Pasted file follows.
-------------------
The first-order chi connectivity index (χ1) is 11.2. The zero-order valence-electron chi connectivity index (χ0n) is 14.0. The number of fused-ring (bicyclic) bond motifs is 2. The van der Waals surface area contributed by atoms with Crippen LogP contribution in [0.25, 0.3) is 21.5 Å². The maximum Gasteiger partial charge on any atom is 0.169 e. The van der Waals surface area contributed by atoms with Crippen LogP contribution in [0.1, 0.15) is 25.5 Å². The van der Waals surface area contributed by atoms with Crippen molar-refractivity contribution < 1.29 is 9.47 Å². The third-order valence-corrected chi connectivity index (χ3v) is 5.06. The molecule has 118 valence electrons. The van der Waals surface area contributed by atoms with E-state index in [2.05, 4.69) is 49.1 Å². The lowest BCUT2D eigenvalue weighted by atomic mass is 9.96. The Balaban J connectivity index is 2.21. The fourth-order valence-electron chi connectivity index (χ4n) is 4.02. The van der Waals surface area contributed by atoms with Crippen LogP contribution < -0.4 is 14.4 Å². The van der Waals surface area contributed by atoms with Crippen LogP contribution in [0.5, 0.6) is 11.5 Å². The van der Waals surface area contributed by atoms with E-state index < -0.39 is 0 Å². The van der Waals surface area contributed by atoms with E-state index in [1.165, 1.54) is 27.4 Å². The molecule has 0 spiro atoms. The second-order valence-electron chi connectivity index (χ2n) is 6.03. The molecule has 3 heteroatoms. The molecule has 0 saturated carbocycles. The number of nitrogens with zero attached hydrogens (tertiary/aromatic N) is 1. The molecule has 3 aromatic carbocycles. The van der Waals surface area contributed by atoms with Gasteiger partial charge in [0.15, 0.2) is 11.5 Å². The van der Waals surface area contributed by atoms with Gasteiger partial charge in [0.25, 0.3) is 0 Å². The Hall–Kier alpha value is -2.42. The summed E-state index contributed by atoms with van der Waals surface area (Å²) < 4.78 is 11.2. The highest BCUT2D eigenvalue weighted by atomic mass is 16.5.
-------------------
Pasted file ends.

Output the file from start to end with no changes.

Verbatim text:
The first-order chi connectivity index (χ1) is 11.2. The zero-order valence-electron chi connectivity index (χ0n) is 14.0. The number of fused-ring (bicyclic) bond motifs is 2. The van der Waals surface area contributed by atoms with Crippen LogP contribution in [0.25, 0.3) is 21.5 Å². The maximum Gasteiger partial charge on any atom is 0.169 e. The van der Waals surface area contributed by atoms with Crippen LogP contribution in [0.1, 0.15) is 25.5 Å². The van der Waals surface area contributed by atoms with Crippen molar-refractivity contribution < 1.29 is 9.47 Å². The third-order valence-corrected chi connectivity index (χ3v) is 5.06. The molecule has 118 valence electrons. The van der Waals surface area contributed by atoms with E-state index in [2.05, 4.69) is 49.1 Å². The lowest BCUT2D eigenvalue weighted by atomic mass is 9.96. The Balaban J connectivity index is 2.21. The fourth-order valence-electron chi connectivity index (χ4n) is 4.02. The van der Waals surface area contributed by atoms with Crippen LogP contribution < -0.4 is 14.4 Å². The van der Waals surface area contributed by atoms with Crippen LogP contribution in [0.5, 0.6) is 11.5 Å². The van der Waals surface area contributed by atoms with E-state index < -0.39 is 0 Å². The van der Waals surface area contributed by atoms with E-state index in [1.165, 1.54) is 27.4 Å². The molecule has 0 spiro atoms. The second-order valence-electron chi connectivity index (χ2n) is 6.03. The molecule has 3 heteroatoms. The molecule has 0 saturated carbocycles. The number of nitrogens with zero attached hydrogens (tertiary/aromatic N) is 1. The molecule has 3 aromatic carbocycles. The van der Waals surface area contributed by atoms with Gasteiger partial charge in [0.15, 0.2) is 11.5 Å². The van der Waals surface area contributed by atoms with Gasteiger partial charge in [0.25, 0.3) is 0 Å². The Hall–Kier alpha value is -2.42. The summed E-state index contributed by atoms with van der Waals surface area (Å²) < 4.78 is 11.2. The highest BCUT2D eigenvalue weighted by atomic mass is 16.5.